Soil contamination from the nuclear accident was huge, and the problems continue.
After TEPCO’s Fukushima Daiichi Nuclear Power Plant disaster, a mass of air containing radioactive materials (plume) passed over a wide area of eastern Japan, fell down with rain and snow, and was deposited in the soil.
Since then, the concentrations decreased due to the physical decay of radioactive materials, but the contamination persists to this day.
In some places, soils containing radioactive materials are washed down from mountain forests by rain, so radioactive concentrations are rising locally.
The national and local governments mainly measure air dose rates (in units of microsieverts per hour), but air dose rates are unstable and do not necessarily reflect the actual situation of radiation contamination.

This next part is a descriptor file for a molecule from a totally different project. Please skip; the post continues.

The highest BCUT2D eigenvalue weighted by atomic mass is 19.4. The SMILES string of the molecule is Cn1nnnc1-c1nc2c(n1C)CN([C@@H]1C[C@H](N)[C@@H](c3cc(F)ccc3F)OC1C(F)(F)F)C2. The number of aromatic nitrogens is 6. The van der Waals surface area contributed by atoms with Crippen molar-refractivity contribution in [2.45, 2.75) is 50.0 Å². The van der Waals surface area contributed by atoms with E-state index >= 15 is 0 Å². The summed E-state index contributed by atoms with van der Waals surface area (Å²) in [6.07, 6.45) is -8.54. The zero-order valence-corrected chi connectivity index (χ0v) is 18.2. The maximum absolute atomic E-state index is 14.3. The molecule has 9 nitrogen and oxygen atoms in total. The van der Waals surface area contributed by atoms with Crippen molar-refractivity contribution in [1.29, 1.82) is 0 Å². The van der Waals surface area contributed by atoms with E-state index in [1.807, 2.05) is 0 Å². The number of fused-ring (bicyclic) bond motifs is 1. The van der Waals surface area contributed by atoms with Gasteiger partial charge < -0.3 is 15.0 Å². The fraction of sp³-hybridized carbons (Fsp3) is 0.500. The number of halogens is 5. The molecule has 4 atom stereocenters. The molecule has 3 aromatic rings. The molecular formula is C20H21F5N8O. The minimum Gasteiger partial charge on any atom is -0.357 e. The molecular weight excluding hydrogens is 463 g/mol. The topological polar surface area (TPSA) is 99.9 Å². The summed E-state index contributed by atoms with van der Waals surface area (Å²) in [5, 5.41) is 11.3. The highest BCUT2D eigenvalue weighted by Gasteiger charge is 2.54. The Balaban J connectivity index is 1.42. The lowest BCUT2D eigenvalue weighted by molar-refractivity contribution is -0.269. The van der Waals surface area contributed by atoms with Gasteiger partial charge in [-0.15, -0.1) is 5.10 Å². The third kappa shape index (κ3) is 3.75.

Minna-no Data Site（Everyone’s Data Site）Collective Database of Citizen’s Radioactivity Measuring Labs set up the “East Japan Soil Becquerel Measurement Project.” Citizens all over eastern Japan collaborate to collect soil samples and measure radioactive substances contained in the soil. The Data Site integrates those findings and visually displays the status of radioactive contamination.